Herald and Journal, November 23, 1998

New school task force's report delayed

By ANDREA VARGO

The Long Range Facilities Task Force, that was organized to investigate the needs for facilities in the HLWW school district,will delay its report until 1999 in order to study the large amount of information it has.

Site analysis work has already shown that wetlands will be the biggest challenge to the location of a new school, said task force representative Jim Fowler.

In addition, said Hoheisel, someone has offered $25,000 toward the purchase of wetlands adjacent to where ever the new school might be located.

This land would be available for students to use for environmental studies.

A Lester Prairie School District representative asked about the status of the task force. The district has requested another meeting with HLWW board members.

"We are going down with an open mind, just to see what they have to say," said Board Chair Jim Raymond.

Task force report

The following is the report that James Fowler, a member of the Long Range Facilities Task Force, submitted to the Howard Lake-Waverly-Winsted School Board last Monday.

Since the special board meeting to clarify his contract, architect Bob Abendroth has completed extensive work for the facilities task force.

On Nov. 12, he presented a report of his findings to the task force. The report consisted of the following four areas: facilities analysis, project breakdown, tax impact, and site analysis.

Facilities analysis: Engineers reviewed the buildings at Howard Lake and Waverly to determine what systems (electrical, plumbing, heating, roofs, and structural) may need repair or replacement.

Abendroth emphasized several times that the facilities have been extensively improved since 1991 and they did not find many problems. Abendroth's next step in fine-tuning this report is to meet with school maintenance staff to get their input and reaction to the engineers' findings.

The buildings and grounds committee will use this report as a working document to plan future maintenance.

Project breakdown: The architect reported on work completed with administrators to start a "massing" study to determine the necessary size of a 450-student high school and what options to consider.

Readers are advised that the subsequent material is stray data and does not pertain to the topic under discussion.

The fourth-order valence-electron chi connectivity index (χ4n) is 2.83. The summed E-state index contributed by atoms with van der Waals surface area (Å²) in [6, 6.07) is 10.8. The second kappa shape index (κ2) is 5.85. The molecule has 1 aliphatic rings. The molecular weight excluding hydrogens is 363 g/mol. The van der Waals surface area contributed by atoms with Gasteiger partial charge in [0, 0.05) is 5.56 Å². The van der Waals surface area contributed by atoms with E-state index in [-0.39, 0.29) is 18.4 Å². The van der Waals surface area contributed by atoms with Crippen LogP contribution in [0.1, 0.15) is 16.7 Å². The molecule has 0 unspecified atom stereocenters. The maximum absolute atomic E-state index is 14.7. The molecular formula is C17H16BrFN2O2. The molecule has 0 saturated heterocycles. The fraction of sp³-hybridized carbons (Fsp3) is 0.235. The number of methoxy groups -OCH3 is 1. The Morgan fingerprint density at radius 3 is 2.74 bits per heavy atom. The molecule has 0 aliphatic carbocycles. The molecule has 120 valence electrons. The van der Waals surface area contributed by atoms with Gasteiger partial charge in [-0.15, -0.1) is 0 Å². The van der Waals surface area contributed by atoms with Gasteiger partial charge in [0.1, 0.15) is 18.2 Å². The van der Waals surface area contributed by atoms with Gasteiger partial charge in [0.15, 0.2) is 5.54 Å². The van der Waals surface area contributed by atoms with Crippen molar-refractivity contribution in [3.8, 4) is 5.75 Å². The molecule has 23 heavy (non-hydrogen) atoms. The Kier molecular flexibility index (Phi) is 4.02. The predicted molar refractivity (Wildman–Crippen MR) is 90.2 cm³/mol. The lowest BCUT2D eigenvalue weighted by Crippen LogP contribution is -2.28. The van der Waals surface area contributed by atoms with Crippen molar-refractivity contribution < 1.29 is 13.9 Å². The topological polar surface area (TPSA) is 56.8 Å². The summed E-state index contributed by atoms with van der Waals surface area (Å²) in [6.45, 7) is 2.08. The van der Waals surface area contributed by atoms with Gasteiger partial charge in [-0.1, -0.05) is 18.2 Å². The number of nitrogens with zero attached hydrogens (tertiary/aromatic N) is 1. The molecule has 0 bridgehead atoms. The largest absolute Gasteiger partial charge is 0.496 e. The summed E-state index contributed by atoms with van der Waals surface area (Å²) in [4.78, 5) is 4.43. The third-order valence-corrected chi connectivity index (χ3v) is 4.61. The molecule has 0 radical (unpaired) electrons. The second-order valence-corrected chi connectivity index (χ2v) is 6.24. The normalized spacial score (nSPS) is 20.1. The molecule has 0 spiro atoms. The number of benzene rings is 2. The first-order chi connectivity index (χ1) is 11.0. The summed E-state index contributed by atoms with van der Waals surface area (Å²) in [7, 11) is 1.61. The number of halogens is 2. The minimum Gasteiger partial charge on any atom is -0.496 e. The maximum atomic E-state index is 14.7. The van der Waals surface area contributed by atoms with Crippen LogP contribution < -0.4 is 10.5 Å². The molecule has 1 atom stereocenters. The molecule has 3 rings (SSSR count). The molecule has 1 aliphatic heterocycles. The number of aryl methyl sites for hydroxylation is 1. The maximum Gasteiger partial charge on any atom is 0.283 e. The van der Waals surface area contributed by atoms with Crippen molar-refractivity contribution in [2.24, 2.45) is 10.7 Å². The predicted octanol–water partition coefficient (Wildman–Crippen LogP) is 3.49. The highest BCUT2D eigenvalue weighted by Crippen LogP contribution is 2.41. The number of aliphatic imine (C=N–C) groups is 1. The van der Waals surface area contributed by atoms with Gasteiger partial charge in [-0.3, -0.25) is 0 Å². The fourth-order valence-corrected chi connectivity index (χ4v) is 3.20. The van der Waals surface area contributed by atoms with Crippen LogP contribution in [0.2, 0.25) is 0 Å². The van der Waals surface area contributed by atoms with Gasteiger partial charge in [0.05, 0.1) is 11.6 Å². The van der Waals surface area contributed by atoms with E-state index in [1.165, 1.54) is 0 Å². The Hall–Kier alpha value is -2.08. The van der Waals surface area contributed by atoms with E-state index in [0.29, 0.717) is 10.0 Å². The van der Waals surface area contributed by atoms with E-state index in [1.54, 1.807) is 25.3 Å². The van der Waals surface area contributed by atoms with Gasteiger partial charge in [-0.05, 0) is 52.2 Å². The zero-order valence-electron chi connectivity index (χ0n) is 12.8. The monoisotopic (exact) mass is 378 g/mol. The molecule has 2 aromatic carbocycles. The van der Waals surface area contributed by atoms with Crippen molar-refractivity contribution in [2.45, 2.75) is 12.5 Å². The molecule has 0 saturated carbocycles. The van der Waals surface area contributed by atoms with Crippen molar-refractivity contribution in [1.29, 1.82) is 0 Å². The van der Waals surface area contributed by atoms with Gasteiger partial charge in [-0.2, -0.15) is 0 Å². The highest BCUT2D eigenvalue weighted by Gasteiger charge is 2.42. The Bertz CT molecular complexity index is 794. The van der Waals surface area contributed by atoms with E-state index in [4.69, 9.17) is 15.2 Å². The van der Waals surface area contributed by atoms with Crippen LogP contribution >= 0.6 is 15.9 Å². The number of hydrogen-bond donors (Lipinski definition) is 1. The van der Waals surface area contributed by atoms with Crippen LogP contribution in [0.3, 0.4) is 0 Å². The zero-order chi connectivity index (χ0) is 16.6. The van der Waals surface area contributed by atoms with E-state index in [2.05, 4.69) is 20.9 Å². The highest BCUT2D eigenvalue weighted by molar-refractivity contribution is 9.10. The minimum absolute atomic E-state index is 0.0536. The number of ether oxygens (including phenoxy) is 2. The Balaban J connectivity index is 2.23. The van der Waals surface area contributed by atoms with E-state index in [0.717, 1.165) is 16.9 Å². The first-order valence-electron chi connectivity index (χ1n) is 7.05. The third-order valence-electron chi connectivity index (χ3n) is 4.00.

The preliminary projection was for a 117,000-square-foot facility. Alternate options for swimming pool, running track, auditorium, etc. were also provided.

Tax impact: Financial counsel provided several projections for the tax impact of various cost schools.

Site analysis: First of all, Abendroth provided the task force with information relative to the cost and feasibility of city sewer and water, versus forced sewer mains, on-site septic systems, and wells with capacity for fire control.

He strongly recommended city services, if at all possible. Contact was made with the engineering firms for both cities. They both have the water and sewer capacity to handle the proposed school.

Abendroth has done extensive work on preliminary site analysis in the County Road 6 corridor between Howard Lake and Winsted looking for suitable sites of 90 acres in size.

He has developed a computer study that overlays plat book maps, U.S. Geological Survey maps, national wetlands inventory maps, aerial photographs, and county soils books.

It became immediately apparent that the major limiting factor will be the wetlands designation. The remaining sites will be further reviewed for soil type, access, and location relative to sewer and water.

The task force now recommends that the report to the school board be delayed until early 1999.

With the volume of information received, the task force must study and refine it before good recommendations can be made.


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